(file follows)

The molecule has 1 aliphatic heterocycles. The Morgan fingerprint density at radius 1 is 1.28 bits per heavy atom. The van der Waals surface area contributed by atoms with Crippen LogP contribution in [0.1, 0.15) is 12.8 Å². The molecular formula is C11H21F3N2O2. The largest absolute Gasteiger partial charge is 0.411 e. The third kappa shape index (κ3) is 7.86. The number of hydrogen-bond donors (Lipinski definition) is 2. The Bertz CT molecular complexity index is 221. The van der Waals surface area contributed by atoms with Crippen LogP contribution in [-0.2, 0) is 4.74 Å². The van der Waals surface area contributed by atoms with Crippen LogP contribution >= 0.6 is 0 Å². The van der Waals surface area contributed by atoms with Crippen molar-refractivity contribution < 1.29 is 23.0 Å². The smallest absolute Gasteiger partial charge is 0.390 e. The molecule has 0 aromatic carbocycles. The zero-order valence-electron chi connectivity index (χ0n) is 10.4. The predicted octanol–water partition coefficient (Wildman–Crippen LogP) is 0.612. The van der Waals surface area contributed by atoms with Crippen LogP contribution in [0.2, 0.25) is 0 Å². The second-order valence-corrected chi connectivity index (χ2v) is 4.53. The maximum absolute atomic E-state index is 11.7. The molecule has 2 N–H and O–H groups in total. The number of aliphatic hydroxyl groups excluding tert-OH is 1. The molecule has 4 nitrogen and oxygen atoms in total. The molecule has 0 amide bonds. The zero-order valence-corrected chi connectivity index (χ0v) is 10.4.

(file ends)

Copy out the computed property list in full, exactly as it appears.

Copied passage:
The molecule has 1 aliphatic heterocycles. The Morgan fingerprint density at radius 1 is 1.28 bits per heavy atom. The van der Waals surface area contributed by atoms with Crippen LogP contribution in [0.1, 0.15) is 12.8 Å². The molecular formula is C11H21F3N2O2. The largest absolute Gasteiger partial charge is 0.411 e. The third kappa shape index (κ3) is 7.86. The number of hydrogen-bond donors (Lipinski definition) is 2. The Bertz CT molecular complexity index is 221. The van der Waals surface area contributed by atoms with Crippen LogP contribution in [-0.2, 0) is 4.74 Å². The van der Waals surface area contributed by atoms with Crippen LogP contribution >= 0.6 is 0 Å². The van der Waals surface area contributed by atoms with Crippen molar-refractivity contribution < 1.29 is 23.0 Å². The smallest absolute Gasteiger partial charge is 0.390 e. The molecule has 0 aromatic carbocycles. The zero-order valence-electron chi connectivity index (χ0n) is 10.4. The predicted octanol–water partition coefficient (Wildman–Crippen LogP) is 0.612. The van der Waals surface area contributed by atoms with Crippen LogP contribution in [0.2, 0.25) is 0 Å². The second-order valence-corrected chi connectivity index (χ2v) is 4.53. The maximum absolute atomic E-state index is 11.7. The molecule has 2 N–H and O–H groups in total. The number of aliphatic hydroxyl groups excluding tert-OH is 1. The molecule has 4 nitrogen and oxygen atoms in total. The molecule has 0 amide bonds. The zero-order valence-corrected chi connectivity index (χ0v) is 10.4.